Science

Microsoft is replacing Calibri as its default font after 14 years

Bad news for Calibri fans! Microsoft announces that it is replacing its default font after 14 years – but which one of its five potential replacements do YOU prefer?

  • Calibri has been the default font since it replaced Times New Roman in 2007
  • Now, Microsoft says it’s time to ‘evolve’ to one of five new typefaces 
  • Calibri will be replaced with one of five new custom options – Bierstadt, Grandview, Seafor, Skeena or Tenorite

If you use Microsoft Office, it’s likely you’re used to seeing your copy appearing in the default Calibri font.

The inoffensive font features subtly rounded stems and corners that are visible at larger sizes, and has been Microsoft’s default since 2007.

Now, the tech giant has announced that it’s replacing Calibri with one of five potential replacements.

The news has stirred up mixed reviews on social media, with many happy to wave goodbye to Calibri, and others shocked at its loss.

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Microsoft has announced that it’s replacing Calibri with one of five potential replacements

How to change the default font 

1. Open a Word document

2. Right-click and choose ‘Font’

3. Select your preferred typeface and font size

4. Click ‘Set As Default’

5. Choose ‘All documents based on the Normal template’, then OK   

Microsoft announced the change in a blog this afternoon.

It explained: ‘While default fonts may not have the same flair as some of their more eye-catching cousins (we’re looking at you, Bauhaus 93 and Showcard Gothic), they communicate a distinct personality in their own quiet way – a personality that by extension becomes our personality as well. 

‘A default font is often the first impression we make; it’s the visual identity we present to other people via our resumes, documents, or emails. 

‘And just as people and the world around us age and grow, so too should our modes of expression.

‘Calibri has been the default font for all things Microsoft since 2007, when it stepped in to replace Times New Roman across Microsoft Office.

‘It has served us all well, but we believe it’s time to evolve.’

Calibri will be replaced with one of five new custom options – Bierstadt, Grandview, Seafor, Skeena or Tenorite.

Microsoft shared examples of the new fonts, adding: ‘The new fonts span the various sans-serif styles – humanist, geometric, swiss-style, and industrial.’

The five new fonts are now available via the cloud across the Microsoft 365 apps and experiences.

Thankfully for Calibri fans, while the font will no longer be the default, it will still be available in the font menu.

Microsoft is calling on the public to help choose which of the five new fonts should become the default

Microsoft is calling on the public to help choose which of the five new fonts should become the default

Now, Microsoft is calling on the public to help choose which of the five new fonts should become the default.

It tweeted a screenshot of the new options, writing: ‘We need to talk. What should our next default font be?’

Several eager fans have already replied, with mixed reviews for the new fonts.

One user wrote: ‘Close tie between Tenorite and Bierstadt. Depending on the context, I’d use either.’

Another added: ‘Bierstadt. Clear differentiation between glyphs (eg I and l), letters not too close together, easy to integrate into all sorts of documents.’

And one joked: ‘I can tell you what it should NOT be. Comic sans.’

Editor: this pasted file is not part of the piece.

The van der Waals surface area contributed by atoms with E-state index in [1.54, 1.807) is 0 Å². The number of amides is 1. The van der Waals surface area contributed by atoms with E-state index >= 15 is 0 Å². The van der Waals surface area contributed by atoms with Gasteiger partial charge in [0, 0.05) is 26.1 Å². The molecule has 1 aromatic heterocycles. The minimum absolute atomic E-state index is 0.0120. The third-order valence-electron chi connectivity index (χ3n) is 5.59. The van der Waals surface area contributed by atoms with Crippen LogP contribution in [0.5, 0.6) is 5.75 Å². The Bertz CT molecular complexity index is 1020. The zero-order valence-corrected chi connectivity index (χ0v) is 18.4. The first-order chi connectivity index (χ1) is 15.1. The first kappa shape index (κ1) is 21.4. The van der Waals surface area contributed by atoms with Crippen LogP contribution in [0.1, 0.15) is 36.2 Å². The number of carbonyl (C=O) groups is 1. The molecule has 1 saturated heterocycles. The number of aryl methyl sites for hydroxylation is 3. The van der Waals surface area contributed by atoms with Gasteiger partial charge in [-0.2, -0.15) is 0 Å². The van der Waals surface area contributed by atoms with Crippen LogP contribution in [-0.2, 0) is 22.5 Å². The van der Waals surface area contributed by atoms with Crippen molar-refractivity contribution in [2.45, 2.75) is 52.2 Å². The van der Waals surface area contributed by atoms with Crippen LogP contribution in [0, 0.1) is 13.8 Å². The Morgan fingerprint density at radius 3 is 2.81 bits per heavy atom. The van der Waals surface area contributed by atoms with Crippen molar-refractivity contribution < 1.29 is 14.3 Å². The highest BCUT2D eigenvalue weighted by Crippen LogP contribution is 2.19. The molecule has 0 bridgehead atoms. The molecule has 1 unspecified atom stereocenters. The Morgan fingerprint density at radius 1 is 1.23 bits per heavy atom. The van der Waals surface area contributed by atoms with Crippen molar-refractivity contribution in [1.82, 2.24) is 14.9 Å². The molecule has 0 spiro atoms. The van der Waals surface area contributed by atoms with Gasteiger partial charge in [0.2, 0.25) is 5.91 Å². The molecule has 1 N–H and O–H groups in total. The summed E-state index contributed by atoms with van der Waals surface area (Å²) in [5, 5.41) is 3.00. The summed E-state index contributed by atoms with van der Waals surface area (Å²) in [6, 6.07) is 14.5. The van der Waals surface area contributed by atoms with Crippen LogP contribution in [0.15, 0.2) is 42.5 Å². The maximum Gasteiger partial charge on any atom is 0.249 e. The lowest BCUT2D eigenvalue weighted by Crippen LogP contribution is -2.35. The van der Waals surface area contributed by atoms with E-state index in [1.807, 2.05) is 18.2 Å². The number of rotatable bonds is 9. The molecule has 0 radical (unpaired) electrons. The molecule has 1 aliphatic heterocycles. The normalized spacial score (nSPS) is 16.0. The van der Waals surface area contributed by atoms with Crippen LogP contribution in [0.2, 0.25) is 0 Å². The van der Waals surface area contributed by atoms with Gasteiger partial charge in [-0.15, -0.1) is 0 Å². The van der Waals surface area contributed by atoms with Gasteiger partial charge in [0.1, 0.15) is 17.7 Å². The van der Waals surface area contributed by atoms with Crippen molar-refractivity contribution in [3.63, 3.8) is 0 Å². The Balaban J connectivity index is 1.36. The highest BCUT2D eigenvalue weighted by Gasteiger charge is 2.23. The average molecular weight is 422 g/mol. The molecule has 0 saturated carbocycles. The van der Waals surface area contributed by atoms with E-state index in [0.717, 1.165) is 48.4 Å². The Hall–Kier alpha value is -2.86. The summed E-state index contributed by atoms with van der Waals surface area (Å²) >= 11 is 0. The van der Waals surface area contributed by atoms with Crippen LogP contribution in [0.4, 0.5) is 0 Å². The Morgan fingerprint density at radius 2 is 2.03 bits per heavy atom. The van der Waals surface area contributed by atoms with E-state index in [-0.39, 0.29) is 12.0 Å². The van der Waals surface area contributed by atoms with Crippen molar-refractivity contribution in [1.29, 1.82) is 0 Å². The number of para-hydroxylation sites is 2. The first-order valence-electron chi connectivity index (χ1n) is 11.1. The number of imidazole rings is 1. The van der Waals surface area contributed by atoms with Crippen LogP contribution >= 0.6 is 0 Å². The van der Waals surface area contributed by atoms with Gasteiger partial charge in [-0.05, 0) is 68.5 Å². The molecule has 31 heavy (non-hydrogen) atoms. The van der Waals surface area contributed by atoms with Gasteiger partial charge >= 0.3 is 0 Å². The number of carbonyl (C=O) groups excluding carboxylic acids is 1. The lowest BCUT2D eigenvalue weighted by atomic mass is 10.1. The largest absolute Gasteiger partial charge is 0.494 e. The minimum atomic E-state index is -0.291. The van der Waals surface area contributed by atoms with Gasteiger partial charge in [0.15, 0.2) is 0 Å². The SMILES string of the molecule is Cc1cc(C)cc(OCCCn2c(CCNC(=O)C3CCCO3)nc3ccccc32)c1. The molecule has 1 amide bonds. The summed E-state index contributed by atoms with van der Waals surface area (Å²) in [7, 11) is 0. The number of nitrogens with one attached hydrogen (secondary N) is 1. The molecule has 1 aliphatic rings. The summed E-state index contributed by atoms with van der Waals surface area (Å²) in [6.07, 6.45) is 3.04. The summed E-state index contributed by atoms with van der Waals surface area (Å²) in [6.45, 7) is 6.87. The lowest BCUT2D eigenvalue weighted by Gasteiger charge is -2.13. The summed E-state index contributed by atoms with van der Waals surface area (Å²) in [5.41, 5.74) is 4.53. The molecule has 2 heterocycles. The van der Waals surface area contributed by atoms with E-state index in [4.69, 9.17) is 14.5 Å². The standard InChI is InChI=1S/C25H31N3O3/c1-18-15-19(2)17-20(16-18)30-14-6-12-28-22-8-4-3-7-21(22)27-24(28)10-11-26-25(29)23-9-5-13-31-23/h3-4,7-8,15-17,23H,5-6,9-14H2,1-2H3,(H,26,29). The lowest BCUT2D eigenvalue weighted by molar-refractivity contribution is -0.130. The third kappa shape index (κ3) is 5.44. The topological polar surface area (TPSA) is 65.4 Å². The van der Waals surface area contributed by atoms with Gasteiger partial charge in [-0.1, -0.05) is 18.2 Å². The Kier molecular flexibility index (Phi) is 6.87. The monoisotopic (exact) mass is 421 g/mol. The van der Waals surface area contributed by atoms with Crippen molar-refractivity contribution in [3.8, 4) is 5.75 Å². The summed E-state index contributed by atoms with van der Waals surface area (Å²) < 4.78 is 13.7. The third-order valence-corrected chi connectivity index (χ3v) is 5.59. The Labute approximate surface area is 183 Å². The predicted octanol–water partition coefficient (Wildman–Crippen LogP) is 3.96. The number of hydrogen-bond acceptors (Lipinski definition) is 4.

Microsoft added: ‘Go use the fonts starting today, and show us which you love best with feedback and comments on social.’

What does your favourite font say about you? 

Researchers at Cartridgesave.co.uk surveyed 2,468 participants who were asked about the font they use the most within digital documents and discourse.

They then partnered with Psychologist and Wellbeing Consultant Lee Chambers, who analysed the data and revealed the traits most closely associated with each font type.

Arial 

Lee Chambers explains: ‘Arial users appreciate simplicity and stability and are likely to be reliable even in a crisis.

‘At the same time, they are not likely to let their imagination run loose too often. Because Arial is everywhere, people who use it are likely to feel like they want to fit in and not stand out from the crowd.’

Calibri

The second most popular font in the UK is Calibri, with an impressive 38% of respondents saying they use this font almost every day.

‘Calibri users value efficiency and trust in the default,’ explains Lee. ‘They are likely to be less bothered by what others think.

‘They may be a little boring, or a bit lazy, or not enjoy expressing themselves as individuals.’

‘With Calibri now being popular, it’s a very safe and universal choice, and it’s users are highly unlikely to take risks in life.’

 Times New Roman

With 31% of the nation having Times New Roman has their font of choice, expert Lee describes its users as ‘conformist, polite and practical.’

He continues: ‘They will also appreciate the nostalgia and be reflective of the past, and don’t like change or evolution.’

‘However, as Times New Roman has started to disappear, it could suggest that a more straightforward and slower pace of life is preferable for users when compared to an increasingly dynamic and fast-paced society.’

Georgia

A respectable 25% of the UK have made Georgia their go-to font of choice when it comes to work.

According to Lee, this font type is particularly telling of its users, who are ‘practical and likely to be mature.’

He adds that they tend to value elements of formality and elegance and are also likely to be ‘honest and convey credibility.’

‘As a font, it is undoubtedly aspirational, and this will no doubt shine through in those who use it. And those with an eye for style will value how it gracefully flows when we see it.’

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